In our hunger to be liberated and to throw off some of the stereotypes of uptight, narrow Christians, many of us have forgotten how to blush. Advertising and much of the current entertainment world continually invite us to trivialize and misuse the God-given gift of our sexuality...Followers of Jesus could be far more attentive to the bridges between our personal lifestyle choices and the injustices around us, between our individual righteousness and our work for justice. A wholesale loss of the capacity to blush, personally and in society at large, contributes to an environment in which the ripple effects are devastating for the most powerless among us. Being friends with Jesus and with those who are poor requires that we give up being friends with "the world"...Sure, it is just a shampoo commercial, and it has little if any bearing on sexual exploitation in Sri Lanka. But when those boys or girls are our friends, and they bear the scars of sexual misuse, it makes us take a second look at how our imaginations have been shaped by careless views of sex and power. (ibid 49-50)

Heuertz and Kohl go on to discuss the interrelatedness of righteousness and justice in the Book of Job and in the work of liberation theologian Gustavo Gutierrez, and they could have added the names of such radical heroes as St. Francis, St. Vincent de Paul, Dietrich Bonhoeffer, Dorothy Day, Oscar Romero, and also most of the New Monastics practicing today.

What is so striking about Heuertz's account is that for him, righteousness, holiness, purity, chastity, and so forth, are not disciplines to be pursued for one's own sake. Rather, if Christians are truly living out their ministry of reconciliation in the midst of the new creation come (see 2 Cor.5.16f), then such faithfulness is demanded for the sake of friendship, relationship, and love - in short, what Martin Luther meant when he attempted to turn the medieval system of penance and merit away from self-centeredness and towards the radical orientation of the Christian as "servant to all." Indeed, it was these Reformers who were first termed "Bohemians" by their opponents for their association with Jan Hus and the Bohemian reformers, who were closely linked with the creation of a more relational form of church polity. True Bohemians are not those who obey only Luther's first mandate - that "a Christian is the free master of all" and thus allowed to participate in any cultural form or expression for the sake of the idols of relevance, popularity, reactivity and subversion. Rather, true Bohemians might be those who pursue both righteousness and justice, those who know that the proclamation of the Gospel begins with the life one is living, and that, as St. James warns us, "friendship with the world is enmity with God." (4.4) In this sense, I can half-agree with Smith when he touts as new Christian bohemians those who are making great sacrifices for the sake of the kingdom, its mission, and the poor. But the pietistic sins of our fathers need not prevent us from hearing the call, not of Heuertz, but of those with whom we are called into friendship, that the luxurious narcissism of our North American experience is an insult to their scars, and thus, to the scars of the One in whose image they come to us.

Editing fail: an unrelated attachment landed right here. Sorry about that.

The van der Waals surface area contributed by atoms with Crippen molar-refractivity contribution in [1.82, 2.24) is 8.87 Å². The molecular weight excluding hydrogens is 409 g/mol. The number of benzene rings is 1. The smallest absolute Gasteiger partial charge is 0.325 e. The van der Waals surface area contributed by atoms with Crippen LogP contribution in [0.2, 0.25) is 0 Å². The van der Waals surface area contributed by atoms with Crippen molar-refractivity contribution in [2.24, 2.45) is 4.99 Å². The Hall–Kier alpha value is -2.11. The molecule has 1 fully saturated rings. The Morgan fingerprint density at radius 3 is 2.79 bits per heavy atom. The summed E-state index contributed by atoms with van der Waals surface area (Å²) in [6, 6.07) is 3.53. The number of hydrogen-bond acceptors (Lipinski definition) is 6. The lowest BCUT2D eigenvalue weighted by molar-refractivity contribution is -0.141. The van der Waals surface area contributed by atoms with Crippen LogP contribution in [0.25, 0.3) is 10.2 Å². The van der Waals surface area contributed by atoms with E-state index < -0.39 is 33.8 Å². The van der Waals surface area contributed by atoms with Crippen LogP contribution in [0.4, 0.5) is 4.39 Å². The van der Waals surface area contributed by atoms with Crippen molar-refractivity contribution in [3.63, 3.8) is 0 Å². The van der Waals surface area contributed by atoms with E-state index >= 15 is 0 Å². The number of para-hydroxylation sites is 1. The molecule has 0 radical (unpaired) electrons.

I am challenged and convicted to my core by Heuertz's account, because I know that even the time to read such books and write such blog entries is itself an expression of the gap that exists between my friends in poverty and myself. Despite living in close community with such friends in both Denver and Durham, how often do I find myself referring to them as feathers in a cap, rather than referring myself to them in letters, phone calls, and consistent friendship? Heuertz himself confesses that despite the knowledge that many of his clothes were made in factories where his Indian friends labor for minimum wage, he struggles to know how to disentangle himself from hoarding the "plunder of the poor" in his house (Isaiah 3.14-15). I can count on one hand the instances where a professor or classmate in seminary, enraged by injustice against women, raised the issue of sexual ethics and pornography addiction; but I have heard endless self-congratulatinons about how we are no longer obsessed with sexual foibles, curse words, and personal piety like our puritanical and ultimately narrow-minded predecessors. I suspect that one way forward for those of us who consider ourselves enlightened post-liberal, post-evangelical - perhaps, even, hipster Bohemians? - is to begin to prayerfully wrestle with the vocation to holiness to which we have been called, a vocation which is simply the other side of the vocational coin of justice. The issues are complex - but the time for the reactivity and subtle violence of simply "being against" has past. It is time to decide what and who we are for - as well as whose we are whose we are for - truly Bohemian Christians, reconciling righteousness and justice in ourselves and pursuing both in the world; not for the sake of our own piety, our own progressiveness, or even our own relevancy, but for the integrity of our Gospel, and for the sake of those with whom we have yet to become friends, and those who are always already our brothers and sisters in Christ's kingdom, this reconciled reality of new creation.